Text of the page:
Genre: Historical Fiction
Publisher: Penguin Books
Description from Amazon:
Olivia Dunne, a studious minister’s daughter who dreams of becoming an archaeologist, never thought that the drama of World War II would affect her quiet life in Denver. But when an exhilarating flirtation reshapes her life, she finds herself in a rural Colorado outpost, married to a man she hardly knows. Overwhelmed by loneliness, Olivia tentatively tries to establish a new life, finding muchneeded friendship and solace in two Japanese American sisters who are living at a nearby internment camp. When Olivia unwittingly becomes an accomplice to a crime and is faced with betrayal, she finally confronts her own yearnings and comes to understand what she truly believes about the nature of trust and love.
My Review: I know a book is a favorite when I forgo sleep to keep reading. The Magic of Ordinary Days had me up until the wee hours of the morning. Arranged marriages have always intrigued me and this novel brings to life the challenges and struggles that might come about in such a union. The development of Livy and Ray’s relationship was definitely my favorite part of the story. I loved Ray’s solid, quiet character and his commitment to Livy, even though she was essentially a stranger pregnant with another man’s baby. And Livy was a good example of not relying on a man for her happiness. She took her happiness in her own hands and sought for things she knew would bring her joy (without sacrificing her marriage).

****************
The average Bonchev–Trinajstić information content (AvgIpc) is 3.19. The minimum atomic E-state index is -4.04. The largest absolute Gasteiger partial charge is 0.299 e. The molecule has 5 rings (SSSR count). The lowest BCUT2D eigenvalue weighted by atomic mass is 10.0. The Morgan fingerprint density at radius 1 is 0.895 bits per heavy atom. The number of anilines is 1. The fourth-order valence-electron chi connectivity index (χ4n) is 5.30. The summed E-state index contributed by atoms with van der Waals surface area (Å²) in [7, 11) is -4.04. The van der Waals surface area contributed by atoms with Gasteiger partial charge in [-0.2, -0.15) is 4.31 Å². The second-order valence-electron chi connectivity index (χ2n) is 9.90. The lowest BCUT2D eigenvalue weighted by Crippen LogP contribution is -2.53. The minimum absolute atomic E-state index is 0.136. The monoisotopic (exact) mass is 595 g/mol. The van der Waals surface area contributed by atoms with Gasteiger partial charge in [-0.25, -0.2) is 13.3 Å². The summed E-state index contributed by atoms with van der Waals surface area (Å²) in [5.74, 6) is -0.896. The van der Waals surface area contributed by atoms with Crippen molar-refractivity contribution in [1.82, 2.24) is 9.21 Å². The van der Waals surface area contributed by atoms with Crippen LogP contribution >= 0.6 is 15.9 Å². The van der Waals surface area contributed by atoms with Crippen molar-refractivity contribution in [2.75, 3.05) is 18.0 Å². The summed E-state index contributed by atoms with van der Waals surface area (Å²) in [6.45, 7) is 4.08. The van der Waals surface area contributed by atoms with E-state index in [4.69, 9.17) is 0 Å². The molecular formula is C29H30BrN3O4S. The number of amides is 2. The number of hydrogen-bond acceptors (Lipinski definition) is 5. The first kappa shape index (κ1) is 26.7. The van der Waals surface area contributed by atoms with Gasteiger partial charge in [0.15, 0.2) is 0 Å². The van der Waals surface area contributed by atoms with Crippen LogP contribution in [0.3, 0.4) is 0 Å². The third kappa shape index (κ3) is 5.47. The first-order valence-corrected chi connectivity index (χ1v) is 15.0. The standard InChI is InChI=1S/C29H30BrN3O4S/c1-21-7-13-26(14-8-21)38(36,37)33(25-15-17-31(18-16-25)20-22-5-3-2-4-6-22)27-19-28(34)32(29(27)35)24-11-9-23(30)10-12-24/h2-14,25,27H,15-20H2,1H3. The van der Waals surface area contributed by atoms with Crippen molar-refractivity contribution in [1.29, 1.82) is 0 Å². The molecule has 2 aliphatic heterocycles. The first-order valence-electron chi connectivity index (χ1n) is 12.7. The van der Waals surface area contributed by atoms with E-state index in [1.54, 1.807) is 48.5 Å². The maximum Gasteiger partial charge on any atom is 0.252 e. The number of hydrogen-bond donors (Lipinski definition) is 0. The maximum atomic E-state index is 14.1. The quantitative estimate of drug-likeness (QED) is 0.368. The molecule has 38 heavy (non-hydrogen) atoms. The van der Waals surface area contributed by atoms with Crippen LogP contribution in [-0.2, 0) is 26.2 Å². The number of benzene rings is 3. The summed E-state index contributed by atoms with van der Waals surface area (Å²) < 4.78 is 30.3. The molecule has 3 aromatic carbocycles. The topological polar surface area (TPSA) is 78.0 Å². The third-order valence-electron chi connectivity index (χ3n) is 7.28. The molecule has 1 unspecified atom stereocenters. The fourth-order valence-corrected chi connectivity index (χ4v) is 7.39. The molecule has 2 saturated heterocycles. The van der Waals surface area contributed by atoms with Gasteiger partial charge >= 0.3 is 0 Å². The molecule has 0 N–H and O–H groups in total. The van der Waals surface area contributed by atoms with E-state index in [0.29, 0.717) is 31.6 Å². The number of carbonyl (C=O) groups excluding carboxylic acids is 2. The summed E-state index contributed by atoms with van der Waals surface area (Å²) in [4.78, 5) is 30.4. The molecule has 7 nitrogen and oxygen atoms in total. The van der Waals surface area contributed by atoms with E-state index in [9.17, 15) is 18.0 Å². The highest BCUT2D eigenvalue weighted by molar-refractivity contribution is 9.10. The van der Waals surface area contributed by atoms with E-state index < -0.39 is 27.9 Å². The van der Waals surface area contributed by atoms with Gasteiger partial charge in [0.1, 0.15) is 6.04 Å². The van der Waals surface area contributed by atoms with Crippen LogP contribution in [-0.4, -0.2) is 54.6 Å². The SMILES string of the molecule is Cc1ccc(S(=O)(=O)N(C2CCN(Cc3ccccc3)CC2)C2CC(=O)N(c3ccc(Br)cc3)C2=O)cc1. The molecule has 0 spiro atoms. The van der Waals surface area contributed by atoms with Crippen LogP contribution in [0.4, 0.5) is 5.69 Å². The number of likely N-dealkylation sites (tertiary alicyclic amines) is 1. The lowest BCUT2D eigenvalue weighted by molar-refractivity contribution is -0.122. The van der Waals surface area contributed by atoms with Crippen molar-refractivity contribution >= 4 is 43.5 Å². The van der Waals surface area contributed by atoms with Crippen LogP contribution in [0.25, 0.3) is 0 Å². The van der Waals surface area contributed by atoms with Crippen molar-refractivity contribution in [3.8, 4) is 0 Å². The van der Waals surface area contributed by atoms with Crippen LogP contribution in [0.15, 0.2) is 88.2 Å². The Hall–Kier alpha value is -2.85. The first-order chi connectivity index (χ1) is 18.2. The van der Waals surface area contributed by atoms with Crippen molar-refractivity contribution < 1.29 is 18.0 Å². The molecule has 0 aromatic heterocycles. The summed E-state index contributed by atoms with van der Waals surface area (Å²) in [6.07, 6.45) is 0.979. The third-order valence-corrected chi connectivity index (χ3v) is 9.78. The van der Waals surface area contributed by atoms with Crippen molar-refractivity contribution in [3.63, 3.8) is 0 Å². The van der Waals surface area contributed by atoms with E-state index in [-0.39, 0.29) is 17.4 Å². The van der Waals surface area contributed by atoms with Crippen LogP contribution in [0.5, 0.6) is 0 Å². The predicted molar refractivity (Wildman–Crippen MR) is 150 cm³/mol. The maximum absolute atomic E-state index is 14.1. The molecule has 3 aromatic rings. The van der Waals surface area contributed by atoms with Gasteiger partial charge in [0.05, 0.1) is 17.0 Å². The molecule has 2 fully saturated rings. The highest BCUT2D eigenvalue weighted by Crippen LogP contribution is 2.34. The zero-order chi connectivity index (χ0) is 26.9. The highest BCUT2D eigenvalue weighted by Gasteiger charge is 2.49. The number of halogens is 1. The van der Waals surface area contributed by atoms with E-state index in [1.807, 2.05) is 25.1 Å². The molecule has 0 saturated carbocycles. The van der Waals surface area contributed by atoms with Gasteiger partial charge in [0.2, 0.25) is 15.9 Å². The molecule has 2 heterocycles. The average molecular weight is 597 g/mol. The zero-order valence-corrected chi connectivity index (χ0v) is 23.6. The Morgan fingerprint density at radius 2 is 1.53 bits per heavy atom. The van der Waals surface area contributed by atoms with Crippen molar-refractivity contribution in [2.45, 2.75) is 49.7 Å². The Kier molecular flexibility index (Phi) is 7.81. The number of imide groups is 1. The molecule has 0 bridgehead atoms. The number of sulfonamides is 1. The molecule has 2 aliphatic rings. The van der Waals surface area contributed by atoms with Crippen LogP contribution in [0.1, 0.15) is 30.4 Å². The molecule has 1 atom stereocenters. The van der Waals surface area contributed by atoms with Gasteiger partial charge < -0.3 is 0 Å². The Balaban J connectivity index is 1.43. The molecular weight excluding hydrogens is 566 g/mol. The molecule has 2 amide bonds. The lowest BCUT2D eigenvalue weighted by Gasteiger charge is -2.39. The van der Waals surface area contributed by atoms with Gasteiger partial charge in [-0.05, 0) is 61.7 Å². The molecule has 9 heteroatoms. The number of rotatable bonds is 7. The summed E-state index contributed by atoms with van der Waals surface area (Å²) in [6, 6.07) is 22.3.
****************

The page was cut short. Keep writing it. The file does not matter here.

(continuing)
“Sometimes you do find what you’re looking for closer than you think.”
Livy: “Don’t you ever wonder what else is out there…beyond the farm?
Livy: Aren’t you curious how other people lived?
Ray: I enjoyed the drive, but i like coming back to my place. Sleeping on my land.
Livy: Your land. Ha! Seems every war in human history is about owning a land. I liked the Indian view that we’re just temporary guardians of the land where we lived.
Ray: It’s not temporary to me.
Livy: But your family just owned this land for less than a hundred years. In a span of a history that’s nothing.
Ray: In a span of a life…that’s near everything.”
“He touched me as if I were the curved and delicate handle of a china cup, but he held me tightly just as I was, flesh and blood and full of human flaws and fears. In his arms I wasn’t a girl dreaming of sailing the high seas, and I wasn’t a farm kid jumping the train, either, but a fully grown woman riding the soft side of a crescent moon.”
My Rating: 5 out of 5 Stars!